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Wheeler unravels as Mets drop Game 1 in Bronx

@AnthonyDiComo
June 11, 2019

NEW YORK -- For weeks now, the Mets have flitted about .500, keeping that mark close but never exceeding it. They haven’t been above .500 since May 2, more than a month ago. They have struggled to gain the momentum necessary to move up the NL East standings. So it

NEW YORK -- For weeks now, the Mets have flitted about .500, keeping that mark close but never exceeding it. They haven’t been above .500 since May 2, more than a month ago. They have struggled to gain the momentum necessary to move up the NL East standings.

So it was Tuesday afternoon, when the Mets took an early three-run lead at Yankee Stadium with a chance to move back to .500 for the first time since May 28. Then, through a combination of sloppy defense and extra-base hits, they melted down in the middle innings of a 12-5 loss to the Yankees. Zack Wheeler allowed a career-high nine runs (five earned), falling two short of the franchise record for a single game.

Box score

“It’s like that mark, you get up to it and you get knocked back down,” manager Mickey Callaway said. “But we’re not going to give up. We’re going to get to .500 and then we’re going to take off at some point. We’re just going to keep grinding away.”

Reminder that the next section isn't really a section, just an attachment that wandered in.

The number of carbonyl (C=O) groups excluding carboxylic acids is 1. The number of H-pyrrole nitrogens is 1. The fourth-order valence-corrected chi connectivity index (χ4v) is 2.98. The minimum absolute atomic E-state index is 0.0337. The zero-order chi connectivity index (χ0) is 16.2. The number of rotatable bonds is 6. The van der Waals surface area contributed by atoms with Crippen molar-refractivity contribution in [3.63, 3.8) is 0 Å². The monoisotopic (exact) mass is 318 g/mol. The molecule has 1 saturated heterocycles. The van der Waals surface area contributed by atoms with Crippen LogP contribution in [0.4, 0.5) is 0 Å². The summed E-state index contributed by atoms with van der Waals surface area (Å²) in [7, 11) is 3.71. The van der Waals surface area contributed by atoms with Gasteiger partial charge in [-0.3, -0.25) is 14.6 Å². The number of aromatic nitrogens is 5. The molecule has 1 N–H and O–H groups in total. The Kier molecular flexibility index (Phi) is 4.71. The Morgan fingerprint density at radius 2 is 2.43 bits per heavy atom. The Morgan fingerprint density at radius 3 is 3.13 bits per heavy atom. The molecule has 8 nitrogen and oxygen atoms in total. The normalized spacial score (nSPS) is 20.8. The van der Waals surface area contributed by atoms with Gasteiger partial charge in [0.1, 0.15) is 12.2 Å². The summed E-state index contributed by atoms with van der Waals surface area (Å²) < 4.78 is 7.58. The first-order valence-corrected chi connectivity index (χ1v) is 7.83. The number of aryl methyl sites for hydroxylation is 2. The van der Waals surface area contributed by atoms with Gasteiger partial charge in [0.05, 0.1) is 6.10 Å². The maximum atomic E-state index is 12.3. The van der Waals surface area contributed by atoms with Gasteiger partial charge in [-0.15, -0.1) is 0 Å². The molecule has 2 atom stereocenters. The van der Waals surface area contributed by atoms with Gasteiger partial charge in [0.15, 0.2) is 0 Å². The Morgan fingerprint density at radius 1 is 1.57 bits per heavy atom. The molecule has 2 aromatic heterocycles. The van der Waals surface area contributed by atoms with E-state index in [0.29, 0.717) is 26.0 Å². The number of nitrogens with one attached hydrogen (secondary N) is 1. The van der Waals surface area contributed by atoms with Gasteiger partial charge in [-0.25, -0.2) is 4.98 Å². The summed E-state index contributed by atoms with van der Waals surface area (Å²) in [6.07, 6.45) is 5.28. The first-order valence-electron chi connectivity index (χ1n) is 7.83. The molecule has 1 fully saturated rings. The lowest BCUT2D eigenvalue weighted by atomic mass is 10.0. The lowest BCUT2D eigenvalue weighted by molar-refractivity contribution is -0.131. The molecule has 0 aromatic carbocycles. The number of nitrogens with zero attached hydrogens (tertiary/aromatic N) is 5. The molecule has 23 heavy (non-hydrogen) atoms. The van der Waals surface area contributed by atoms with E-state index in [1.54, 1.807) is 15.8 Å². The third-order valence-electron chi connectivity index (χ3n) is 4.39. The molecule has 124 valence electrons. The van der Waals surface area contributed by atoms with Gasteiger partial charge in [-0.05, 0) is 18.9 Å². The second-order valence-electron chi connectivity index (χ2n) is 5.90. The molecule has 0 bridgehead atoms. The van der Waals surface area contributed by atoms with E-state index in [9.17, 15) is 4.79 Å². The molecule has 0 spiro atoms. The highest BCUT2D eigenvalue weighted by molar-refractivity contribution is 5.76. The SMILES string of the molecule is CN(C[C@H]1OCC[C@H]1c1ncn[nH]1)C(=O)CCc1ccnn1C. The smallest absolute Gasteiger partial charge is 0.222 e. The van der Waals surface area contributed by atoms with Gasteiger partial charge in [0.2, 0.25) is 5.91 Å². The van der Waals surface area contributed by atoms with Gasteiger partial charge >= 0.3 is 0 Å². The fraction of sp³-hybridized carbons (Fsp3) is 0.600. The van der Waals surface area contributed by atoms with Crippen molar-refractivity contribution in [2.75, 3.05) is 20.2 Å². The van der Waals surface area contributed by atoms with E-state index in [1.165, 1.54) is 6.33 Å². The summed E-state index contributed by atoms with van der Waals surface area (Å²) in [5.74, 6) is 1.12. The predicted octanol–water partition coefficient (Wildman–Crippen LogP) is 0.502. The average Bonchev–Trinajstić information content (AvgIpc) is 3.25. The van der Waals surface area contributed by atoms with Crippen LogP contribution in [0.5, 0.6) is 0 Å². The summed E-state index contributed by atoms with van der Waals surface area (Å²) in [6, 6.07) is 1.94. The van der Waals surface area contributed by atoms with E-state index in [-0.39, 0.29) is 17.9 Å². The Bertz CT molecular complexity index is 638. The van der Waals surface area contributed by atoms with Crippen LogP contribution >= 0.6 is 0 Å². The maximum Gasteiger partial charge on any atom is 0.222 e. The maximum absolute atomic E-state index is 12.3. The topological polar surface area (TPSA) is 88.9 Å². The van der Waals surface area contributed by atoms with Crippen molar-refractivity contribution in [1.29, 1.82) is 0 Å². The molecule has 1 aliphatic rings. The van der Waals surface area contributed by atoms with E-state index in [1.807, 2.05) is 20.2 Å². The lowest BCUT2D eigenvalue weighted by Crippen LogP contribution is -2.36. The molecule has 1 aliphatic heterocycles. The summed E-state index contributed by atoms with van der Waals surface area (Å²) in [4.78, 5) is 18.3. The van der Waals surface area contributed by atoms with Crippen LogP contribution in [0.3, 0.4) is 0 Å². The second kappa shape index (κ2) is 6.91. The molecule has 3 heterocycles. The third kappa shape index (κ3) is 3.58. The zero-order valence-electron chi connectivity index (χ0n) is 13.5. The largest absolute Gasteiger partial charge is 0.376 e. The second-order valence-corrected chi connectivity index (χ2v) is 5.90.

The Mets went on to salvage a split with the Yankees behind another solid outing from Jason Vargas in the nightcap.

Facing a playoff-caliber Yankees team, the Mets gave their interborough rivals multiple extra outs and scoring chances in Game 1. It began in the third, after Jeff McNeil hit a three-run homer off Masahiro Tanaka to give the Mets a three-run lead. In the bottom of the inning, with Brett Gardner on first base, DJ LeMahieu hit a comebacker that Wheeler fielded and fired to second base. Amed Rosario caught the throw but never touched the bag, allowing Gardner to reach safely and, eventually, to score on Gary Sanchez’s RBI single -- a bloop hit just out of McNeil’s reach in shallow right.

“It was a tough one to swallow,” Wheeler said. “I made some pitches when I had to. They also hit some good pitches and I left some balls over the plate. … I was pretty frustrated out there, but what are you going to do?”

An inning later, Gio Urshela and Luke Voit both homered during an inning that Todd Frazier extended with a throwing error. And in the fifth, Kendrys Morales doubled just out of the reach of J.D. Davis, a natural infielder forced recently to shift his position to left. The Mets and Yankees combined to commit five errors in the game.

“I’ve got to make a better throw,” Frazier said. “Slow ground ball, I had plenty of time. Once I threw it, I knew it was going in the wrong direction. So that was on me. It turned into a bigger inning because I couldn’t get the ball to first base, bottom line.”

Anthony DiComo has covered the Mets for MLB.com since 2007. Follow him on Twitter @AnthonyDiComo, Instagram and Facebook.